Kalil gave up 12 sacks on the season, according to Pro Football Focus (via Goessling), but only one in the last six games.

There probably wouldn't be much hope for Kalil were it not for his very impressive rookie season. This is a young player who was universally loved by scouts coming out of college and who was the fourth overall pick in 2012. After a stellar rookie season, it seemed the sky was the limit.

Injuries and inconsistency have plagued him since. 

Kalil needs to have a great offseason and come to training camp ready to be the dominant player the Vikings hoped he could be. Goessling quotes him as saying he is ready to do as much:

As far as what everyone else says, it’s not something I haven’t said to myself.  I know what I have to do. If anything, everyone coming down on me this year it’s made me mentally tough, I’ve never had to face adversity like that. I’ll go into next year physically stronger than I’ve ever been and with all the adversity I’ve had to face, I’ll be mentally tough as well.

That's exactly what you want to hear, and while that's obviously what you'd expect someone in his spot to say, Kalil has flashed enough talent in three years to be given the benefit of the doubt.

Turn Cordarrelle Patterson into a Wide Receiver

Devin Hester is perhaps the best return man in the history of the NFL, but he never did figure out how to become a dominant wide receiver.

The Vikings simply have to change the career trajectory for Patterson. There is just too much raw ability there for him not to become an upper-echelon player.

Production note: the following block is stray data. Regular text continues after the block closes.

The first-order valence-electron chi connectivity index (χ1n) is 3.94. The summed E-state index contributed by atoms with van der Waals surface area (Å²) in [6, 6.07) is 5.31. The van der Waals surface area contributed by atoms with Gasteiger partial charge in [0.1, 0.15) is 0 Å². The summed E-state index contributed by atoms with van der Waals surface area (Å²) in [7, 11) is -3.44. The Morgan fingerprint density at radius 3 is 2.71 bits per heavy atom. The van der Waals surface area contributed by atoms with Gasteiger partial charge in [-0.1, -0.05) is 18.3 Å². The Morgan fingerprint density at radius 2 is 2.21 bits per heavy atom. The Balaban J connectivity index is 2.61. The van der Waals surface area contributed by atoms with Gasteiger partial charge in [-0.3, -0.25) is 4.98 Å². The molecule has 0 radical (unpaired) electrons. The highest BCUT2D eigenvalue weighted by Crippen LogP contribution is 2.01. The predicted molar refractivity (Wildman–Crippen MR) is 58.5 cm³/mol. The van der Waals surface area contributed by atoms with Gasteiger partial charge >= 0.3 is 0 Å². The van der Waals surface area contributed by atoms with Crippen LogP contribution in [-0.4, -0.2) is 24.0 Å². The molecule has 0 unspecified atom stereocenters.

MINNEAPOLIS, MN - DECEMBER 7: Cordarrelle Patterson #84 of the Minnesota Vikings returns a kick against the New York Jets in the fourth quarter on December 7, 2014 at TCF Bank Stadium in Minneapolis, Minnesota. (Photo by Adam Bettcher/Getty Images)
Adam Bettcher/Getty Images

A chiseled 6'2", 220 pounds with blazing speed, good hands and running ability that's bestowed on very few people, Patterson had nearly every trait you could ask for if you were building a receiver from scratch.

His rookie season came with a slew of electrifying plays where Patterson looked like a high school star on a field with eighth graders. What Patterson didn't do a lot of that season, though, was make downfield catches. There were very few 12-yard outs, or 15-yard post patterns that were turned into big gains. His route tree seemed to consist of quick-hitters and bubble screens.

In his second season, the quick-hitters and bubble screens vanished and his route tree, or lack thereof, found him riding the bench for most of the second half of the season.

This simply has to change moving forward. 

Brian Murphy of the Pioneer Press reports that Zimmer has said that the Vikings will assign someone to help guide Patterson this offseason.

What's seemingly stunted Patterson's growth has been an apparent lack of football IQ. Patterson hasn't had any attitude problems or off-the-field issues to speak of, he just hasn't figured out how to get himself open.